When you enter the hospital from the fourth floor parking garage, there’s always only one song on the Muzak: a flute-only version of “From a Distance”. Whenever I enter or leave the hospital, it gets stuck in my head.
I think it’s supposed to be comforting, but when your husband is lying in ICU with a ventilator doing his breathing for him, they are dark and lonely lyrics. God is watching this from a distance? Because the world looks blue and green from a distance and it doesn’t look like we’re at war and it looks like there is no disease? And Esteban is lying in a goddamned bed, terribly riddled with sepsis due to his stomach getting nicked with an instrument during surgery, requiring a second surgery that sent him into the ICU?
Fuck that. Fuck flutes. Fuck that song. Fuck Bette Midler. Fuck everything.
Over a month ago, we had a fairly normal Saturday. I woke up because our new dog had some kind of massive poop incident in her crate, necessitating two hours of hazmat duties on my part. To put that behind us, we went shopping and then went antiquing in part of our quest to find the perfect midcentury modern/Danish credenza to use as a TV stand so that we can get rid of our ridiculously old television. We had a late lunch and then a very light dinner. Esteban had an upset stomach so he didn’t eat much.
Around 1 am that night, he woke me up and said he hadn’t gone to bed because his stomach ache had turned into stomach agony. He was white and shaking and couldn’t sit down without groaning. At the emergency room, they gave him drugs and then after six hours, were ready to release him when the surgeon took a look at his tests and said “Wait one minute.”
They then pumped his stomach continually for the next 100 hours and wanted to split him like a trout and try to figure out what was going on with his stomach. Then they did a CT scan and found out that his massive hiatal hernia had now allowed his stomach to move up through his diaphragm and it was entirely up in his chest cavity, nestling up to his lungs.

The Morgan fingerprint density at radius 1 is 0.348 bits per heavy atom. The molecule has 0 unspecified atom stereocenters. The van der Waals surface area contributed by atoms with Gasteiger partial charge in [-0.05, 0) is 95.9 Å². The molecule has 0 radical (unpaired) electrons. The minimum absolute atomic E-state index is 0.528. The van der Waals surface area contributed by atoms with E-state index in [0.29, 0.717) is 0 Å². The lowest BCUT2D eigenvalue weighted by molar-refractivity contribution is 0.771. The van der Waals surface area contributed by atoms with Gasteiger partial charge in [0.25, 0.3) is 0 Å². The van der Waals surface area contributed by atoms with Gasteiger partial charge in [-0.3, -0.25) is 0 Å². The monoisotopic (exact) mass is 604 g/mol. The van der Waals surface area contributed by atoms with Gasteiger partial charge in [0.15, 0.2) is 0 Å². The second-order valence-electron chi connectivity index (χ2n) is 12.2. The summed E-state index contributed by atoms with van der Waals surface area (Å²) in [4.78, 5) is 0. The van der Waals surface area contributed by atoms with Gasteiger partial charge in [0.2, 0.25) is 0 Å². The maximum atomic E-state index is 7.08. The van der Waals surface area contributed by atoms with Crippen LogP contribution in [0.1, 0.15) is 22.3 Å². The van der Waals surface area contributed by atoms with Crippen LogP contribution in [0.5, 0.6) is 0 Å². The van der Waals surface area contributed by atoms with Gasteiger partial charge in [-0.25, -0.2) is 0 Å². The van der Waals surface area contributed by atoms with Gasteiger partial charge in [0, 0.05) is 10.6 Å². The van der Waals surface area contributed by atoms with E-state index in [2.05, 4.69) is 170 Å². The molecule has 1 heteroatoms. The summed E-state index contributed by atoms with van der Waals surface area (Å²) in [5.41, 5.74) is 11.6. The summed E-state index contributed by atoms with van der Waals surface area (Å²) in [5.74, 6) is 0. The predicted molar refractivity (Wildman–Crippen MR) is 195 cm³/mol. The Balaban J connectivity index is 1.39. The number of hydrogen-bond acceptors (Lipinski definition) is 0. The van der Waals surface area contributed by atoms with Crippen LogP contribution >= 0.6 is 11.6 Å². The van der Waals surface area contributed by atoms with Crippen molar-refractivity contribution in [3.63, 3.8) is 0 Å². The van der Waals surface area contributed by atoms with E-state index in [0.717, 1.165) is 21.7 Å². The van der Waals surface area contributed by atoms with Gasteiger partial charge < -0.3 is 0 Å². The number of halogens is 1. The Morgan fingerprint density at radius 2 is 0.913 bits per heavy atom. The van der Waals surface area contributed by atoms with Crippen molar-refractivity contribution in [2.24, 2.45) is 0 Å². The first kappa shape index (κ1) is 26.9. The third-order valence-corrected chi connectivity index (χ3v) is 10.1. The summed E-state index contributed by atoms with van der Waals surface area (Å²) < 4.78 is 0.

Right. We transferred to a Milwaukee hospital with a gastro specialist. By then, the stomach pain had stopped (because the stomach had untwisted). After two days there, the rock star surgeon decided that he wasn’t an emergency situation, so he’d send us home with instructions not to eat anything hearty and come back in two weeks. We went home and ate a lot of noodles and mashed potato meals. We went back to Milwaukee and prepped for an expected three days in the hospital. The surgeon spent six hours putting his stomach back into position laparoscopically and then repairing the football-sized sac and giant rip in his diaphragm. The nurse called down into the waiting room and said that the entire surgery went perfectly. The day after, he had a test to ensure that his stomach was okay (the test was all clear) and he got to eat a little and drink a little. He was cranky after 24 hours, which was to be expected, and we were set for release the next day.
However, the next morning, he had pain. Bad pain. His vitals were normal, so they were convinced he was constipated (a pretty typical side effect of anesthesia and also the pain drugs he was getting), so they gave him oral laxatives and instructed him to keep drinking more water. Then he stopped peeing. After almost 20 hours of pain, the night nurse and I convinced the on-call that something wasn’t right and they ran blood tests, which revealed that despite picture perfect vitals, his kidneys were shutting down. They ordered another GI at 4 am, which showed his stomach was leaking into his peritoneum and the resulting sepsis was shutting down his organs. They rushed him into the OR very early Sunday morning.